Rule 91a: Your Brand New Hammer (No MC Included)
We previously discussed pre-suit discovery. Let’s see how that can be applied to your advantage once your case begins and you move to dismiss a baseless claim.
Dismissal of Baseless Causes of Action
New Texas Rule of Civil Procedure 91a provides that a party can move to dismiss a cause of action on the grounds that it has not basis in law or fact. A cause of action has no basis in law if the allegations taken as true, together with reasonable inferences drawn from them, do not entitle the claimant to the relief sought. Tex. R. Civ. P. 91a.1. A cause of action has not basis in fact if no reasonable person could believe the facts pleaded. Id.
The Applicable Standard
The applicable standard is what is stated above. What that means is that you do not need to dig into your 12(b)(6) bag for the applicable standard. In fact, caution should be taken against applying that standard at all. As well all know, Iqbal and Twombly apply there and the pleading standard in federal court is significantly different than notice pleading in Texas state courts.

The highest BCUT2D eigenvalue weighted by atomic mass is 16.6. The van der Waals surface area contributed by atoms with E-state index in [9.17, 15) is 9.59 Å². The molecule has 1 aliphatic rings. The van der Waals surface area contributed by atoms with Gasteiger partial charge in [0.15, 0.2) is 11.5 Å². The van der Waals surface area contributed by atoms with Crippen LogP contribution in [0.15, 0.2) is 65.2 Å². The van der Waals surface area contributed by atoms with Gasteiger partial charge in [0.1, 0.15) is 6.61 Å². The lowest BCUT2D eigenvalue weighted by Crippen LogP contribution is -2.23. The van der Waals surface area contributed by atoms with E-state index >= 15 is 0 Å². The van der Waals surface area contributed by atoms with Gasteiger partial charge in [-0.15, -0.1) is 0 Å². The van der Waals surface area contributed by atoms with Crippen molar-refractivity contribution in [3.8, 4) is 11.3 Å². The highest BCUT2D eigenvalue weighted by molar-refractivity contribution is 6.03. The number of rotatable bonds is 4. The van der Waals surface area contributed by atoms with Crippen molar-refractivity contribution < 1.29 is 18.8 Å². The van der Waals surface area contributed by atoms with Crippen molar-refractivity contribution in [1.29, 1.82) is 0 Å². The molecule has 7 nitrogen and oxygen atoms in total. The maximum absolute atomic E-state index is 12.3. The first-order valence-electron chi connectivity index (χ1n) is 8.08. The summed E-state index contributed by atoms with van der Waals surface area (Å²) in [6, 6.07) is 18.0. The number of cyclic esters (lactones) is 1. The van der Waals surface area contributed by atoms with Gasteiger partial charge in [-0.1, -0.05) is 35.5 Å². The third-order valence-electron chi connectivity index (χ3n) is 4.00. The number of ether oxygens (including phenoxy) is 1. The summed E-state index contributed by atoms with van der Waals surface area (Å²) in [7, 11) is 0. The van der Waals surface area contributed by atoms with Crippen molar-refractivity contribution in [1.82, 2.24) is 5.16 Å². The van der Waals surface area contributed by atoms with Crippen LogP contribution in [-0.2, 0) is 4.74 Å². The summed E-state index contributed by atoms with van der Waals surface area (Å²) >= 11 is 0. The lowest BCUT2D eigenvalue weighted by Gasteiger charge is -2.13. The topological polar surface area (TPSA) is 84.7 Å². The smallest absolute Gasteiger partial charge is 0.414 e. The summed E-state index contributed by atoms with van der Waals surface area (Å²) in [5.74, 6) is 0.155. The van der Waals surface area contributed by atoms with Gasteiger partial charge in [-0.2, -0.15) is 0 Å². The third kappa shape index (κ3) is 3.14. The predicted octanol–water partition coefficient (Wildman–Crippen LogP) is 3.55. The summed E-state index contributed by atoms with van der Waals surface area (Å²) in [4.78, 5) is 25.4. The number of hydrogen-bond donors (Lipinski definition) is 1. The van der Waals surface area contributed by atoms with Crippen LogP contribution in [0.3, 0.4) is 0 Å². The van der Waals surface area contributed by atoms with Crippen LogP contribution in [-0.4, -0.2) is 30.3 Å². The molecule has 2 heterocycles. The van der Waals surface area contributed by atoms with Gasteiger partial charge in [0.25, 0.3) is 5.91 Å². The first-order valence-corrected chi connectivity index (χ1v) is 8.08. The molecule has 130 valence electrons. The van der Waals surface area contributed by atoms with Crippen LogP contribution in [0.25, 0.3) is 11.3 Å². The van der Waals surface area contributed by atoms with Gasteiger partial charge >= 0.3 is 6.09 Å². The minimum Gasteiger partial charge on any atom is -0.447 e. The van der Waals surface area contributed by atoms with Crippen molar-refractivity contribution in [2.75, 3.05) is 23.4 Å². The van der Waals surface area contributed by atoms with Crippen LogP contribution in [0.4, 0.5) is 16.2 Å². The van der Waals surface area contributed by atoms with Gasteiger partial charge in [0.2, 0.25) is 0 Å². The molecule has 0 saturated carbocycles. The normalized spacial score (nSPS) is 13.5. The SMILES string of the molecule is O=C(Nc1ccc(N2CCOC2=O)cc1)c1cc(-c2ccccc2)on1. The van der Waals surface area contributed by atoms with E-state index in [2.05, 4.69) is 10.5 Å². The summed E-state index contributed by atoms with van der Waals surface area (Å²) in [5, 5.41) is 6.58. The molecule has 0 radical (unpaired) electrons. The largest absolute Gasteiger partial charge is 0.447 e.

As with all new tools, make sure you read the warning label. Here, that warning label states that a court must award attorneys’ fees and costs to the prevailing party on the challenged cause of action. Tex. R. Civ. P. 91a.7.
How You Can Use This to Your Advantage
So the plaintiff has plead negligence against your driver and negligent entrustment against an unidentified separate owner of the vehicle. From pre-suit discovery you know that there is no other owner of the vehicle, except the driver, and the plaintiff admitted such under pre-suit questioning, along with the fact that all witnesses point to her as the driver. Now is time to use a Rule 91a Motion to Dismiss to your advantage to not only knockout the baseless negligent entrustment cause of action, but to also inform the Court very early on that all witnesses point to the plaintiff as the driver. You will not be able to dismiss the plaintiff’s cause of action for negligence, but you will be able to inform the court that it should grant your upcoming motion for summary judgment on that issue.